Residents of an upstate New York town who've long associated their illnesses with the air they breathe may finally get some answers about the health effects of living next to a toxic polluter.
The town of Tonawanda lies in the shadow of Tonawanda Coke Corp., whose ovens heat coal into material used for the iron and steel industries, and release toxic chemicals into the air.
The residents' long fight to definitively link the pollution with their illnesses, and to hold Tonawanda Coke accountable, were profiled in NPR's 2011 investigation "Poisoned Places."
The University at Buffalo said Monday that it's planning an $11 million study on the health of the town's residents.
After convicting Tonawanda Coke of violating environmental laws, a federal court ordered the company to fund the study as part of a criminal sentence. But the work remains on hold pending the company's appeal of its 2013 conviction and sentence.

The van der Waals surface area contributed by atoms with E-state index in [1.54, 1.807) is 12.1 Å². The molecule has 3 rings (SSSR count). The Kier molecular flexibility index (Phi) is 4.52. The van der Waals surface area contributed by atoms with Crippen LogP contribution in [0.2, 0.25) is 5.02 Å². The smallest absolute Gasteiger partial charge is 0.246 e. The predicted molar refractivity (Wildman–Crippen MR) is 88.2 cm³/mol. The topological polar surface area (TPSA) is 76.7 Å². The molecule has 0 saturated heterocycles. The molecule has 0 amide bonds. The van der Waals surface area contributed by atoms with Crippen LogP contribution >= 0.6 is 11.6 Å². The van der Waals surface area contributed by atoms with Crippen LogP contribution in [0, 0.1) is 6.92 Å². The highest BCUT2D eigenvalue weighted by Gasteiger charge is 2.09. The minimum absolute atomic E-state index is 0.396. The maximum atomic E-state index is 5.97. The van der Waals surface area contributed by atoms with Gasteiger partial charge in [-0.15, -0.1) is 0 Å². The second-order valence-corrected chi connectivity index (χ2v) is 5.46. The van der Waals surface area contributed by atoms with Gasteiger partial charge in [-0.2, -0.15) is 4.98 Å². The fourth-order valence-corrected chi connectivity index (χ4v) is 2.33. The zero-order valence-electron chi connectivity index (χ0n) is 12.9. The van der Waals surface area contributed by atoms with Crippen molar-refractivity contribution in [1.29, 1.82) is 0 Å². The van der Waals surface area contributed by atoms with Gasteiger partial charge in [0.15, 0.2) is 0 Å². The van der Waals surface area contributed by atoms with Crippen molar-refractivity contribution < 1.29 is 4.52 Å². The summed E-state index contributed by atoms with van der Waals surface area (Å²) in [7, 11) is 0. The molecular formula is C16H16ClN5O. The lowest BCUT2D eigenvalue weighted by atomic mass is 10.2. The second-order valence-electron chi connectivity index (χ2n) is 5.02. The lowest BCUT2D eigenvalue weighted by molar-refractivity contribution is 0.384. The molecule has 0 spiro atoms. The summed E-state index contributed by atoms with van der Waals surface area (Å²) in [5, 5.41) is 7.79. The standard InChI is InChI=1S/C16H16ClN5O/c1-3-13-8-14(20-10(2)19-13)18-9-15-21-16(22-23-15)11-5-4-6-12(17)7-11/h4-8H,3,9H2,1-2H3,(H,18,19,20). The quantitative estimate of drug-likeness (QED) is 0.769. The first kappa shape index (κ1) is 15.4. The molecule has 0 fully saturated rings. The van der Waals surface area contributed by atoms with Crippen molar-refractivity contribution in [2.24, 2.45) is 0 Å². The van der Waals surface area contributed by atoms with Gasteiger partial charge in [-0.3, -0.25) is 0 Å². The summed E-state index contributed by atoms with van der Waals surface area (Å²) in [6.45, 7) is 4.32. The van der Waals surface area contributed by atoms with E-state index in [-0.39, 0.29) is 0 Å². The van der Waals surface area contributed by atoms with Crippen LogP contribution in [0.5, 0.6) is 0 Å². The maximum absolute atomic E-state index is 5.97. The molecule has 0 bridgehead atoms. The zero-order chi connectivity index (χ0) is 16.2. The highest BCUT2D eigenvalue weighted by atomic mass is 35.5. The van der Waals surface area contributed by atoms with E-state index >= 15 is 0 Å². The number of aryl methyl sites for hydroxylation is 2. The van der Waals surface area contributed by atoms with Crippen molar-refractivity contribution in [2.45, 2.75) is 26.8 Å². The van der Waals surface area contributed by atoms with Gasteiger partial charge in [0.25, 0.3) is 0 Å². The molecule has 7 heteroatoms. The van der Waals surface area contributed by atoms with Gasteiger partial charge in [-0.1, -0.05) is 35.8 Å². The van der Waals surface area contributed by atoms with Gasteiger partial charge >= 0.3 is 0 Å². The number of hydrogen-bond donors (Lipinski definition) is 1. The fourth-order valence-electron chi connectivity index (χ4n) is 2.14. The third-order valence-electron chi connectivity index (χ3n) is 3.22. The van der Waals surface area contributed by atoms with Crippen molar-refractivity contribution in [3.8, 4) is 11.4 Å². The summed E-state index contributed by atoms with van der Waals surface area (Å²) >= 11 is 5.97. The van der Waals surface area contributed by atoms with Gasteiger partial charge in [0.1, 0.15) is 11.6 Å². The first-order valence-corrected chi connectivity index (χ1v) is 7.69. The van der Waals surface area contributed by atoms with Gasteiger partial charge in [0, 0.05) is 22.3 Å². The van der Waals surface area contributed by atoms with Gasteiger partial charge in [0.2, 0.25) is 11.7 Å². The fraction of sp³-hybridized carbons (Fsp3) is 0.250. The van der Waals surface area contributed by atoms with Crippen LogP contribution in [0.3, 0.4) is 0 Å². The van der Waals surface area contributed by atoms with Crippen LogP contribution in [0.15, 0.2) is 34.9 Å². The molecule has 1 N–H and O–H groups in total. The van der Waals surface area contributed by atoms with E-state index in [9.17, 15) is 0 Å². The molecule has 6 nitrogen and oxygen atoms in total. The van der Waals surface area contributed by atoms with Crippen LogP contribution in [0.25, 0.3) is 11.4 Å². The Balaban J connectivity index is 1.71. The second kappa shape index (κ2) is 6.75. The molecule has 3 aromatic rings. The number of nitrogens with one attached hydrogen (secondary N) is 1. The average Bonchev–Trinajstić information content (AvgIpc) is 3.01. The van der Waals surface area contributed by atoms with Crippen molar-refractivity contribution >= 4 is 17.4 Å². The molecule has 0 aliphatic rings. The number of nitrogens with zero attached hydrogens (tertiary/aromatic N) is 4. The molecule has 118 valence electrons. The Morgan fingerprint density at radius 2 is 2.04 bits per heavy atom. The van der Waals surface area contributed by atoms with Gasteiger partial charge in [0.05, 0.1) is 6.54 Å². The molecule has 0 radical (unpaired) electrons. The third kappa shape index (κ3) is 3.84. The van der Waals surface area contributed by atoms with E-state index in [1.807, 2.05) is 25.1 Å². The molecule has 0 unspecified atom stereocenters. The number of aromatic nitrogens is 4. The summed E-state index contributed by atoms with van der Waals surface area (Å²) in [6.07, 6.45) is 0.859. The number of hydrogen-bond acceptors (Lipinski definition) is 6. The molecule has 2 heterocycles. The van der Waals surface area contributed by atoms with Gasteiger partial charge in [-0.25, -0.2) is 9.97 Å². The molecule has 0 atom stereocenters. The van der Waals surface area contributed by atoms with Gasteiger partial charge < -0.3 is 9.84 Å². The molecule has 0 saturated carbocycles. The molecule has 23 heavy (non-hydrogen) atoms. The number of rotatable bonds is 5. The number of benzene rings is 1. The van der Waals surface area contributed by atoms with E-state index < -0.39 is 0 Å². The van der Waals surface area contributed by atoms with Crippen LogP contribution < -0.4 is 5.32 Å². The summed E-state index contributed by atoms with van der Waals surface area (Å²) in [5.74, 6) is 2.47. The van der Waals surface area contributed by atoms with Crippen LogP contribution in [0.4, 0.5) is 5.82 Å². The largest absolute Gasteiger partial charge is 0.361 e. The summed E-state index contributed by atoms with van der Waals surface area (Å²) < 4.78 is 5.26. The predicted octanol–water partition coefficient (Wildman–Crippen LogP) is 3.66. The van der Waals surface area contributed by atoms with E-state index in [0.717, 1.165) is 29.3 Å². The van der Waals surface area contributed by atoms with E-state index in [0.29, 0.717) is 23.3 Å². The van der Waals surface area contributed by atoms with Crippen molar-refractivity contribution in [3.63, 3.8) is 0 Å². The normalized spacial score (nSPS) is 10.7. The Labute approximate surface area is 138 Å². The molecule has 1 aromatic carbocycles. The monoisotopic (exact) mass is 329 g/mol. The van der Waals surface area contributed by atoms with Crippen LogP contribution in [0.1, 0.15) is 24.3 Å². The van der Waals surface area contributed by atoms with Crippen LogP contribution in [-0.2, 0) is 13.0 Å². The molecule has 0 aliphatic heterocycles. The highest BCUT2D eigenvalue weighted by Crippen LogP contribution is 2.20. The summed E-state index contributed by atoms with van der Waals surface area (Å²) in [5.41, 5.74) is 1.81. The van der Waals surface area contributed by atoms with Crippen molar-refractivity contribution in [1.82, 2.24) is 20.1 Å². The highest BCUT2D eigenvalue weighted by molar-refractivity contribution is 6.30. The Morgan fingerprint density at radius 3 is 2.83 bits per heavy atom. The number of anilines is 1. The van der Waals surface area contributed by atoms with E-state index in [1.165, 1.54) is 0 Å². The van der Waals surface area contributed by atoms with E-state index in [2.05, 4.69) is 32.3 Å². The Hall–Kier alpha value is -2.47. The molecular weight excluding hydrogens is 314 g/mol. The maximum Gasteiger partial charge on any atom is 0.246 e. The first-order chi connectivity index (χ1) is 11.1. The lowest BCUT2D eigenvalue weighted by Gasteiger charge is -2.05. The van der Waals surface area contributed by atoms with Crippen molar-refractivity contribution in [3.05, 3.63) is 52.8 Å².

Shortly after Tonawanda Coke and its environmental manager, Mark L. Kamholz, were sentenced, U.S. Attorney William J. Hochul Jr. said the company had "released hundreds of tons of poisonous, benzene-laden gas ... into the atmosphere."
Hochul called the pollution "the equivalent to releasing known killers into the community."
If the university study goes forward, researchers would track the health of up to 38,000 Tonawanda-area residents. The study would look at their incidence of several health problems, including cancer and cardiovascular disease, as well as kidney and chronic respiratory diseases.
Researchers would also look back at health records of company employees, to see if the workers were more likely to die from problems associated with exposure to coke oven gas, according to the university.